Following Facebook’s Places announcement popular location service Foursquare saw a spike in user signups. This comes according to a Tweet by Fourqsquare co-founder Dennis Crowley: “Just heard from The @HarryH that today was @foursquare’s biggest day ever in terms of new user signups.” @HarryH is the Twitter account for Foursquare’s lead engineer Harry Heymann.
While many see Facebook’s entrance into the location game as competition for Foursquare, others see a different side of things. Foursquare now has the same problem that Twitter did in the early days: people just don’t see what the point is. They don’t understand why they’d want to share their location. They probably don’t even understand what a check-in is. Facebook Places will change that and this rush of Foursquare sign-ups is evidence.
Thanks to the Places API, Facebook is currently serving as a platform for services like Foursquare and Gowalla. And thanks to their 500 million users, Facebook is introducing the concept of location to millions of new users. It shouldn’t be surprising that some of those users are now interested in Foursquare after yesterday’s announcement (and subsequent tidal wave of press).
Foursquare is currently sitting at about 2.8 million users, so we can expect that to hit 3 million pretty soon. This doesn’t mean that Foursquare or any other location service is in the clear. Facebook has a lot of clout and a huge network. They will start stepping on toes and Foursquare is going to have to stay on theirs to stay relevant and successful.
One major difference between Facebook Places and Foursquare is the question of identity. Sharing your location is serious business and you probably don’t want the entire of the Internet knowing where you are right now. With Foursquare, identifying who these people are that want to know your location is a challenge. On Facebook, it’s easier to tell who is who and you can rest a little easier.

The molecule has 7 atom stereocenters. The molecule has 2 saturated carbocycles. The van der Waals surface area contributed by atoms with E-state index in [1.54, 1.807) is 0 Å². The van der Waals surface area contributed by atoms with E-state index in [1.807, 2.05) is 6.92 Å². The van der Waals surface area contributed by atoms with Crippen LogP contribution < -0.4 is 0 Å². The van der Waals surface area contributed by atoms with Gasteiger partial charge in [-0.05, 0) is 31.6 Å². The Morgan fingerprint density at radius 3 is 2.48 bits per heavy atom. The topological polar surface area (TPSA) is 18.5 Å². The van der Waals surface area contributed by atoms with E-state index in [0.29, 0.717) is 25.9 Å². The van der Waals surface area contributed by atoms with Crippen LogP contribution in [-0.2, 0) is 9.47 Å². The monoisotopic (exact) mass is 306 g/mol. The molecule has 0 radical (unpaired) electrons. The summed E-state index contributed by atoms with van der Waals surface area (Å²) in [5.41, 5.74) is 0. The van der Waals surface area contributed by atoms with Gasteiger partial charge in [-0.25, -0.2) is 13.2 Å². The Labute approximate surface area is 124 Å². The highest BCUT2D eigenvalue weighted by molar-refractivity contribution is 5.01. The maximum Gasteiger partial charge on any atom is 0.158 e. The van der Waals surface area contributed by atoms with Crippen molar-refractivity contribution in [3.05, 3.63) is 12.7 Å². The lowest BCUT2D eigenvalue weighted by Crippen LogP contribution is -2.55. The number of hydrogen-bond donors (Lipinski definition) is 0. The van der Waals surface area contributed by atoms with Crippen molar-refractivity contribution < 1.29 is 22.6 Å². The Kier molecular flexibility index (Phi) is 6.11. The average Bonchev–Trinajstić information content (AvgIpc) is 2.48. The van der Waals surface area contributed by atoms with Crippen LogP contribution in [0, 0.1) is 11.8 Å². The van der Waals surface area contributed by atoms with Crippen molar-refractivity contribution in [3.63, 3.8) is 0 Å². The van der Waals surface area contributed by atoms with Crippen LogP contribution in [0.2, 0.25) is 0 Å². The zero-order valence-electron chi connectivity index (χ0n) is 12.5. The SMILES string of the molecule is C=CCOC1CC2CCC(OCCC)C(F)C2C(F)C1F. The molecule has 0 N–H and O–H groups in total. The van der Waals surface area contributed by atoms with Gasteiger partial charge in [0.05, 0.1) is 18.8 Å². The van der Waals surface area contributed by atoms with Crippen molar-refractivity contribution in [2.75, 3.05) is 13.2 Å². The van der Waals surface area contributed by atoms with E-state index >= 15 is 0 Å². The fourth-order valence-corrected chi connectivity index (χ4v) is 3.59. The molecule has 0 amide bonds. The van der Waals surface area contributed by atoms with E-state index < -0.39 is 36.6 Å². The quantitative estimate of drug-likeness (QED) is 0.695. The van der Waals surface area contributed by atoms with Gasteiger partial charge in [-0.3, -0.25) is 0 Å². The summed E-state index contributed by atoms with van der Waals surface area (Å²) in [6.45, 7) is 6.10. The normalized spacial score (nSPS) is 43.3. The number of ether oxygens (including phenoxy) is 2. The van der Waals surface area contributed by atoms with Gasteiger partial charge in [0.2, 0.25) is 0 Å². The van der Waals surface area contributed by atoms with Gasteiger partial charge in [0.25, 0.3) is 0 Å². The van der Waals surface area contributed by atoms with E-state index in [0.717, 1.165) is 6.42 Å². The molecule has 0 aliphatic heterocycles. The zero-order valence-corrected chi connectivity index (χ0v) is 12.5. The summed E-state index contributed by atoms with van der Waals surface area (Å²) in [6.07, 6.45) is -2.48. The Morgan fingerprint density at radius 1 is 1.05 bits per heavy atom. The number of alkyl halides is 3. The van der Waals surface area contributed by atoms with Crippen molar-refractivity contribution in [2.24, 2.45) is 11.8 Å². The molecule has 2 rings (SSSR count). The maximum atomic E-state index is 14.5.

Facebook Places still has a way to go as well. As with any new Facebook feature, there will be a backlash. The opt-in/opt-out process for Facebook Places is pretty confusing. Most users are currently in a state of limbo regarding checkins. Remember that your Facebook friends can check you into a venue. Once they do that, you will get a notification asking what you want to do. You can A) Accept the check-in so you have nothing to do with it or B) Say “Not Now,” which won’t check you into the venue, won’t show anything on your wall, but your name is still linked in your friends’ News Feed.
There are already various posts that talk about how to protect your privacy on Facebook Places and the fire storm is surely just beginning. Once things calm down, it will be interesting to see what moves the major location players make to keep things interesting.